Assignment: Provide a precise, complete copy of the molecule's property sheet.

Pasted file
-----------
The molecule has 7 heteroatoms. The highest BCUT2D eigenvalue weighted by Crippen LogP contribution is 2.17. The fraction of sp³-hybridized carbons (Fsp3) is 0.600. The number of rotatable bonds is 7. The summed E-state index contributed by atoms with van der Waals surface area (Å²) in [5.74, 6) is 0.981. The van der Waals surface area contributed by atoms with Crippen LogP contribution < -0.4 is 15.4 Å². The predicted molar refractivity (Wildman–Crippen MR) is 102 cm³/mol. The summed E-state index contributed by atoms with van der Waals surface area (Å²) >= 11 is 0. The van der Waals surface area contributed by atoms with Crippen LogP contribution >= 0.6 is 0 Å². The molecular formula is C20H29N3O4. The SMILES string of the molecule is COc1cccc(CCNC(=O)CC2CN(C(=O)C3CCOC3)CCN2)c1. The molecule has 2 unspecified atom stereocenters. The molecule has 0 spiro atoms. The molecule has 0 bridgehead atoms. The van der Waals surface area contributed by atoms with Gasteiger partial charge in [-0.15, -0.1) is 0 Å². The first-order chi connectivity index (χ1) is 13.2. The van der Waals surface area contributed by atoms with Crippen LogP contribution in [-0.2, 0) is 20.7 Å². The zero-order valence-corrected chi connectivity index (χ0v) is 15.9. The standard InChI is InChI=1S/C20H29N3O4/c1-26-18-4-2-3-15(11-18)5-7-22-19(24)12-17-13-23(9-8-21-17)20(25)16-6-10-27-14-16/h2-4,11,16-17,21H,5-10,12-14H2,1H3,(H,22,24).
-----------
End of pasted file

The molecule has 7 heteroatoms. The highest BCUT2D eigenvalue weighted by Crippen LogP contribution is 2.17. The fraction of sp³-hybridized carbons (Fsp3) is 0.600. The number of rotatable bonds is 7. The summed E-state index contributed by atoms with van der Waals surface area (Å²) in [5.74, 6) is 0.981. The van der Waals surface area contributed by atoms with Crippen LogP contribution < -0.4 is 15.4 Å². The predicted molar refractivity (Wildman–Crippen MR) is 102 cm³/mol. The summed E-state index contributed by atoms with van der Waals surface area (Å²) >= 11 is 0. The van der Waals surface area contributed by atoms with Crippen LogP contribution >= 0.6 is 0 Å². The molecular formula is C20H29N3O4. The SMILES string of the molecule is COc1cccc(CCNC(=O)CC2CN(C(=O)C3CCOC3)CCN2)c1. The molecule has 2 unspecified atom stereocenters. The molecule has 0 spiro atoms. The molecule has 0 bridgehead atoms. The van der Waals surface area contributed by atoms with Gasteiger partial charge in [-0.15, -0.1) is 0 Å². The first-order chi connectivity index (χ1) is 13.2. The van der Waals surface area contributed by atoms with Crippen LogP contribution in [-0.2, 0) is 20.7 Å². The zero-order valence-corrected chi connectivity index (χ0v) is 15.9. The standard InChI is InChI=1S/C20H29N3O4/c1-26-18-4-2-3-15(11-18)5-7-22-19(24)12-17-13-23(9-8-21-17)20(25)16-6-10-27-14-16/h2-4,11,16-17,21H,5-10,12-14H2,1H3,(H,22,24).